Obama's speech viewed by 33.5 million on TV
Published: Wednesday, Feb. 13, 2013, 10:00 p.m.
About 33.5 million Americans tuned in for President Obama's economy-focused State of the Union speech live on television, a slight drop from the TV audience for his 2012 address.
According to ratings data from Nielsen on Wednesday, Obama's speech on Tuesday night was carried live on 15 U.S. broadcast and cable networks and was tape-delayed on Spanish-language channel Univision.
The TV audience for Obama's annual State of the Union addresses has dropped off sharply since he was first elected, from 52.4 million in 2009 to 37.7 million in 2012.
The most-watched television event in the United States is the annual Super Bowl, which drew about 108.7 million viewers earlier in February.
The Nielsen figures do not take into account viewers watching online or on mobile devices.
Show commenting policy
TribLive commenting policy
You are solely responsible for your comments and by using TribLive.com you agree to our Terms of Service.
We moderate comments. Our goal is to provide substantive commentary for a general readership. By screening submissions, we provide a space where readers can share intelligent and informed commentary that enhances the quality of our news and information.
While most comments will be posted if they are on-topic and not abusive, moderating decisions are subjective. We will make them as carefully and consistently as we can. Because of the volume of reader comments, we cannot review individual moderation decisions with readers.
We value thoughtful comments representing a range of views that make their point quickly and politely. We make an effort to protect discussions from repeated comments either by the same reader or different readers.
We follow the same standards for taste as the daily newspaper. A few things we won't tolerate: personal attacks, obscenity, vulgarity, profanity (including expletives and letters followed by dashes), commercial promotion, impersonations, incoherence, proselytizing and SHOUTING. Don't include URLs to Web sites.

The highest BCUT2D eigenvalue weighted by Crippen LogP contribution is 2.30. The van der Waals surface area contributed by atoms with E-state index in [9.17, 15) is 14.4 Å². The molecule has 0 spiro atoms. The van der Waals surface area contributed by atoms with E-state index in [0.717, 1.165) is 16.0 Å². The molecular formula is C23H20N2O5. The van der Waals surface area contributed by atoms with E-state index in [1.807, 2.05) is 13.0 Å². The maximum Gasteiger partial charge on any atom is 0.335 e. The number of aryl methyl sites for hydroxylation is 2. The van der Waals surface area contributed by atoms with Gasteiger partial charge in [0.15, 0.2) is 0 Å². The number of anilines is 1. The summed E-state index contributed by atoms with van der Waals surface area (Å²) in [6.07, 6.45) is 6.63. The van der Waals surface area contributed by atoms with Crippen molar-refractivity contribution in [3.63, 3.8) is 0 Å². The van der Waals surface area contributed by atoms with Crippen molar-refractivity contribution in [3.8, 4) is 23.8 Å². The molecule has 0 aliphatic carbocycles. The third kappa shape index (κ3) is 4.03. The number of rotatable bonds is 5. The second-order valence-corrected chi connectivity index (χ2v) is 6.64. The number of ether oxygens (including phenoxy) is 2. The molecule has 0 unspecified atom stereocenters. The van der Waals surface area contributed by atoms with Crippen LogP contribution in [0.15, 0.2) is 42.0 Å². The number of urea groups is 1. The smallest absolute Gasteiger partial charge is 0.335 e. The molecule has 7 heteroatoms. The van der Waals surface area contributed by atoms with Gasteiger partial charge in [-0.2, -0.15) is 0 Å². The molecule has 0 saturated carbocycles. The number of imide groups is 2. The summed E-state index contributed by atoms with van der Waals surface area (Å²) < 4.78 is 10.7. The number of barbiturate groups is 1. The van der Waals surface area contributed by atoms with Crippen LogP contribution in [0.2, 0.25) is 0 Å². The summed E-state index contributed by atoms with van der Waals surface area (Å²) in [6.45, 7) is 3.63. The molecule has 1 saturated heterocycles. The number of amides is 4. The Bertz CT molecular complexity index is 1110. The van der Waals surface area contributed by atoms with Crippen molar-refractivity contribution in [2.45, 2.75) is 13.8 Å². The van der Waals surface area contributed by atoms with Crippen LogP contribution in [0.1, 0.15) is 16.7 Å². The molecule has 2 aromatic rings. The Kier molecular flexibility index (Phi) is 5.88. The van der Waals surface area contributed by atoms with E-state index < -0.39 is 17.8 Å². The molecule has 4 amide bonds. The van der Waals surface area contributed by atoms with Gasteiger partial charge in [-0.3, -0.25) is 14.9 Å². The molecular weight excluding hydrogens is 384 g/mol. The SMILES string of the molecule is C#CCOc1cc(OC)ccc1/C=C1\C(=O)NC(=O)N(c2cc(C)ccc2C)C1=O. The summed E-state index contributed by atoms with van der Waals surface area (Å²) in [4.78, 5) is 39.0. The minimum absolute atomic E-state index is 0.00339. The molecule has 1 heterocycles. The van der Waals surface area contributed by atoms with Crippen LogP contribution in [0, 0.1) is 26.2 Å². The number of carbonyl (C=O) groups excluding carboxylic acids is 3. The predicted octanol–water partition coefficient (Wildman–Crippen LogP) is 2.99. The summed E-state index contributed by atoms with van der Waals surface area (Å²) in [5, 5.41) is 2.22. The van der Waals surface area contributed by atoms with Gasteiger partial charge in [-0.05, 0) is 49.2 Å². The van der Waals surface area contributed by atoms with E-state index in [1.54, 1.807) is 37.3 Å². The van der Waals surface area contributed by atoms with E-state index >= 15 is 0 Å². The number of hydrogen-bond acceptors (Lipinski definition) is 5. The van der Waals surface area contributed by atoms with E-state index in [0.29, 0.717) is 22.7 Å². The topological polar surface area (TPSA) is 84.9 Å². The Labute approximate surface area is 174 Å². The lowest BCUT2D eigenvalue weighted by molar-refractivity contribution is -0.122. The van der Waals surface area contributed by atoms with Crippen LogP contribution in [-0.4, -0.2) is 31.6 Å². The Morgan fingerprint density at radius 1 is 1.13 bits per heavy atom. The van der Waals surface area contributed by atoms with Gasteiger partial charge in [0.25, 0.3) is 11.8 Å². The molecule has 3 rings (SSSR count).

We do not edit comments. They are either approved or deleted. We reserve the right to edit a comment that is quoted or excerpted in an article. In this case, we may fix spelling and punctuation.
We welcome strong opinions and criticism of our work, but we don't want comments to become bogged down with discussions of our policies and we will moderate accordingly.
We appreciate it when readers and people quoted in articles or blog posts point out errors of fact or emphasis and will investigate all assertions. But these suggestions should be sent via e-mail. To avoid distracting other readers, we won't publish comments that suggest a correction. Instead, corrections will be made in a blog post or in an article.
- California man named as bitcoin creator denies involvement
- El Nino could bring relief to U.S.
- Health marketplace targets not signing up, survey shows
- Shuster plans oversight for DUI program
- Former National Security Agency contractor Snowden’s leaks to cost billions, take years to fix
- Ads tell Colo. pot users to keep off roads
- Tenn. homicide suspect shot mom in 2004
- Gillibrand sex assault bill halted by fellow Democrat
- ‘Drug czar’ cleared to lead Border Patrol
- ‘Senior officers should not do that,’ Army leader says in pleading guilty to misconduct charges
- Senator wants fast action on rail safety